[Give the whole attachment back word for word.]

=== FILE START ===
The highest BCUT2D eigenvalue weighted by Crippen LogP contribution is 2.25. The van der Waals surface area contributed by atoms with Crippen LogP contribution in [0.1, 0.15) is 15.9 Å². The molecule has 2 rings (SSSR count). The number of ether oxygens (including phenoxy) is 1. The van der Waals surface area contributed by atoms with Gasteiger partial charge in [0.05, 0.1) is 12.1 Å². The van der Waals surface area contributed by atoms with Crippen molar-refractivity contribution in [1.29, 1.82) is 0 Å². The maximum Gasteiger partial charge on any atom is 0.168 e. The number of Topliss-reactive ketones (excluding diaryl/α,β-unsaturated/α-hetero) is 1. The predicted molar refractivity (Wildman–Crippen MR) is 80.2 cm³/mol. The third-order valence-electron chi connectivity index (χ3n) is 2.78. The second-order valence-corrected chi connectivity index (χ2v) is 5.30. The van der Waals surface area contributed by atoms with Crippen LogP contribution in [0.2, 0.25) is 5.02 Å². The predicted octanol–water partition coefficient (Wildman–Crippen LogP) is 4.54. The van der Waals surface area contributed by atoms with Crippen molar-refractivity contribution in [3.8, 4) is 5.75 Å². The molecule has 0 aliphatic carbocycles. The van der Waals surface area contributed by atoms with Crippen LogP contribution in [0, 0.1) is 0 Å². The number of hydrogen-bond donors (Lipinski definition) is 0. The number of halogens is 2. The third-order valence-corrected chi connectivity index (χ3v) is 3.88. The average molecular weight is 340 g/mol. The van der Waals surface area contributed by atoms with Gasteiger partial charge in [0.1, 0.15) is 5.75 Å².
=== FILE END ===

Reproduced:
The highest BCUT2D eigenvalue weighted by Crippen LogP contribution is 2.25. The van der Waals surface area contributed by atoms with Crippen LogP contribution in [0.1, 0.15) is 15.9 Å². The molecule has 2 rings (SSSR count). The number of ether oxygens (including phenoxy) is 1. The van der Waals surface area contributed by atoms with Gasteiger partial charge in [0.05, 0.1) is 12.1 Å². The van der Waals surface area contributed by atoms with Crippen molar-refractivity contribution in [1.29, 1.82) is 0 Å². The maximum Gasteiger partial charge on any atom is 0.168 e. The number of Topliss-reactive ketones (excluding diaryl/α,β-unsaturated/α-hetero) is 1. The predicted molar refractivity (Wildman–Crippen MR) is 80.2 cm³/mol. The third-order valence-electron chi connectivity index (χ3n) is 2.78. The second-order valence-corrected chi connectivity index (χ2v) is 5.30. The van der Waals surface area contributed by atoms with Crippen LogP contribution in [0.2, 0.25) is 5.02 Å². The predicted octanol–water partition coefficient (Wildman–Crippen LogP) is 4.54. The van der Waals surface area contributed by atoms with Crippen molar-refractivity contribution in [3.8, 4) is 5.75 Å². The molecule has 0 aliphatic carbocycles. The van der Waals surface area contributed by atoms with Crippen LogP contribution in [0, 0.1) is 0 Å². The number of hydrogen-bond donors (Lipinski definition) is 0. The number of halogens is 2. The third-order valence-corrected chi connectivity index (χ3v) is 3.88. The average molecular weight is 340 g/mol. The van der Waals surface area contributed by atoms with Gasteiger partial charge in [0.1, 0.15) is 5.75 Å².